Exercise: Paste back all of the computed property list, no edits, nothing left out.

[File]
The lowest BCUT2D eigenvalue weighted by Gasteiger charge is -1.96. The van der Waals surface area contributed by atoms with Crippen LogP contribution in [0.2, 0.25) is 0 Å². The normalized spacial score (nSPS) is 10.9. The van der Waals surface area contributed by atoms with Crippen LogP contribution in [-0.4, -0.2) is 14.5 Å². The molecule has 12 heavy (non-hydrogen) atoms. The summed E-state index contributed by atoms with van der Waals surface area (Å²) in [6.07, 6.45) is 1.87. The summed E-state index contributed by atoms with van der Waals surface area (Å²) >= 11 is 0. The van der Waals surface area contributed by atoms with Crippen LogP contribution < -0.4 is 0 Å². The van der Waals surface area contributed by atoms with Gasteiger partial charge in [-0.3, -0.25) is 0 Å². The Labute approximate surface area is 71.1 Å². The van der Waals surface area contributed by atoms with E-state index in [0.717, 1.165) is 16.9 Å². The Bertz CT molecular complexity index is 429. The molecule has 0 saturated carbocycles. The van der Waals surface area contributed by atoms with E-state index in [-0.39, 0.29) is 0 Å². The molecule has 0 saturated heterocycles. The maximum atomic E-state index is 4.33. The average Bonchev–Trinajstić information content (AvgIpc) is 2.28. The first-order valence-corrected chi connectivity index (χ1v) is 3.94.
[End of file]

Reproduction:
The lowest BCUT2D eigenvalue weighted by Gasteiger charge is -1.96. The van der Waals surface area contributed by atoms with Crippen LogP contribution in [0.2, 0.25) is 0 Å². The normalized spacial score (nSPS) is 10.9. The van der Waals surface area contributed by atoms with Crippen LogP contribution in [-0.4, -0.2) is 14.5 Å². The molecule has 12 heavy (non-hydrogen) atoms. The summed E-state index contributed by atoms with van der Waals surface area (Å²) in [6.07, 6.45) is 1.87. The summed E-state index contributed by atoms with van der Waals surface area (Å²) >= 11 is 0. The van der Waals surface area contributed by atoms with Crippen LogP contribution < -0.4 is 0 Å². The van der Waals surface area contributed by atoms with Gasteiger partial charge in [-0.3, -0.25) is 0 Å². The Labute approximate surface area is 71.1 Å². The van der Waals surface area contributed by atoms with E-state index in [0.717, 1.165) is 16.9 Å². The Bertz CT molecular complexity index is 429. The molecule has 0 saturated carbocycles. The van der Waals surface area contributed by atoms with E-state index in [-0.39, 0.29) is 0 Å². The molecule has 0 saturated heterocycles. The maximum atomic E-state index is 4.33. The average Bonchev–Trinajstić information content (AvgIpc) is 2.28. The first-order valence-corrected chi connectivity index (χ1v) is 3.94.